Darrell Heaps is both a serial entrepreneur and a serious cyclist. Q4, a leading provider of cloud-based investor relations and capital markets solutions, is the third company he’s founded. And his passion for cycling helps explain the 20 bicycle racks that dominate the lobby of Q4’s global headquarters on Toronto’s trendy King Street West. The tagline above the racks reads: “Eat. Sleep. Ride. Repeat,” and on the opposite wall, the life-sized mural of a nearby streetscape is emblazoned with the caption, “Enjoy the ride.”
It’s a great metaphor — and not just for cyclists. Heaps routinely logs 150-250 kilometres a week on his bike, and Q4 Inc. actively encourages its 124 employees worldwide to attend to their health and wellness as they work hard to maintain Q4’s growth. “Hustle. Grind. Win. Live,” are the company’s core values, and Q4 hosts a quarterly employee appreciation week to help employees refocus on the ‘live’ part. Despite having big goals and aggressive growth targets, both Heaps and Q4 still find time to enjoy the ride and give back to community.
“When you start a business, you’re very inward focused: you have objectives and targets, you’re raising money, you’re growing rapidly, and you’re trying to hit your targets. Your world can become very myopic,” says Heaps. “But as your company grows, and it gets to a certain point in its growth, you realize that it has a broader impact in the world. A company is much more than its P&L,” he observes. So Heaps embarked on a broad initiative toward greater community involvement and employee engagement. As part of that, Q4 pledged a small share of the company to the Upside Foundation in spring 2017.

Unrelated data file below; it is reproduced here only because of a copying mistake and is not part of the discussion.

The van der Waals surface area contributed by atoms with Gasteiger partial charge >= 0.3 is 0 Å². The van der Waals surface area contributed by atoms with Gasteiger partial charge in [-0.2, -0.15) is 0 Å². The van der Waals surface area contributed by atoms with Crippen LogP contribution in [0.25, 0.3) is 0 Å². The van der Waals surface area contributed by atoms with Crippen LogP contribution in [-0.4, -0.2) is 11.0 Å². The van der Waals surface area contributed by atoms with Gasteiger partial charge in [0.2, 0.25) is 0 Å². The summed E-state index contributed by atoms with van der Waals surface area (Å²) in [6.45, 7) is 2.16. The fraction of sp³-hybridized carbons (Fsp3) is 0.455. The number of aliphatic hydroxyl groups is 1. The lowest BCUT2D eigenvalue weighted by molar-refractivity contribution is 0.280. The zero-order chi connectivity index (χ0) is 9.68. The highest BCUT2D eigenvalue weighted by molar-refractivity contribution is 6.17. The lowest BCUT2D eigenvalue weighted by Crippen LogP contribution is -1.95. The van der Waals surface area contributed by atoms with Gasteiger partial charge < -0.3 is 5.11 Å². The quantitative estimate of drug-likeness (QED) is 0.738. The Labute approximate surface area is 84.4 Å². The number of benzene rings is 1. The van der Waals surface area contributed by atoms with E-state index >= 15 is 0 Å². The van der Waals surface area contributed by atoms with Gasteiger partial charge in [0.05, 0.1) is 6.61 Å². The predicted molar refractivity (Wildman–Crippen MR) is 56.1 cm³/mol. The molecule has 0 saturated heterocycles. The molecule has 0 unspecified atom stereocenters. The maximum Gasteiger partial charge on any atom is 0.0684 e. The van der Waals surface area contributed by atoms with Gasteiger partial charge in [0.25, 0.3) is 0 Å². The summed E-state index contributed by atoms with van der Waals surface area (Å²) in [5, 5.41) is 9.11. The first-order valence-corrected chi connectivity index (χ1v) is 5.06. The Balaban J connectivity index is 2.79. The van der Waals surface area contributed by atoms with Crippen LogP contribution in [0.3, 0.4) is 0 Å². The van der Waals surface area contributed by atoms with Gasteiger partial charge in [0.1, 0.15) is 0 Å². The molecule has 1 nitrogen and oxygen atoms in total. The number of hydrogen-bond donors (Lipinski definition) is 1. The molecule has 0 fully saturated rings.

Why would a company donate to the Upside Foundation, instead of donating directly to charity? Because privately held companies like Q4 have limited liquidity. There’s a perception that fast-growing tech companies are flush with cash due to high valuations and multi-million-dollar funding rounds — but in fact they’re pretty cash poor. “In the early days, you’re just hustling and trying to build a sustainable business. How can you donate when you’re perpetually burning money,” asks Heaps. The answer? Donate options instead of cash — which is where the Upside Foundation comes in.
“Upside offers a rare model that allows you to be a good corporate citizen and give back to your community without expending a lot of equity or cash,” says Heaps. You can take what’s most valuable in an early-stage company — not its cash flow, but its promising future — and set aside some of the upside. “Typically early stage companies can’t donate stock options, but the Upside Foundation gives startups a mechanism to do that,” says Jennifer Couldrey, the Executive Director of Upside. The Upside Foundation offers early-stage, high-growth companies a way to share their future financial upside.
How does it work? Companies pledge to donate stock options or warrants to a charity of their choice, and when they have a successful liquidity event like an acquisition or an IPO, it’s converted to a cash donation. To date, over 200 companies have signed on, including some recognizable names in Canadian tech, such as Weatlhsimple, Wattpad, Hopper and Espresso Capital. Q4 jumped onboard at a pivotal moment, making their commitment on June 30, 2017. In the process, they helped the Foundation achieve its 150×150 goal: to have 150 companies make a philanthropic commitment in time for Canada’s 150th birthday.
Aside from the patriotic timing, Heaps says Q4 was inspired to get involved by the company’s client base. “All of our clients are large publicly traded companies. We saw that corporate social responsibility was becoming a consistent theme among them, and we began thinking about how we could do it,” says Heaps. “It’s important to give back. We all spend a tremendous amount of time working, so our work should have a bigger impact than just a paycheque,” he observes. “Enjoy your life, enjoy your work, contribute to your community, and give back.” Like the mural says: “Enjoy the ride.”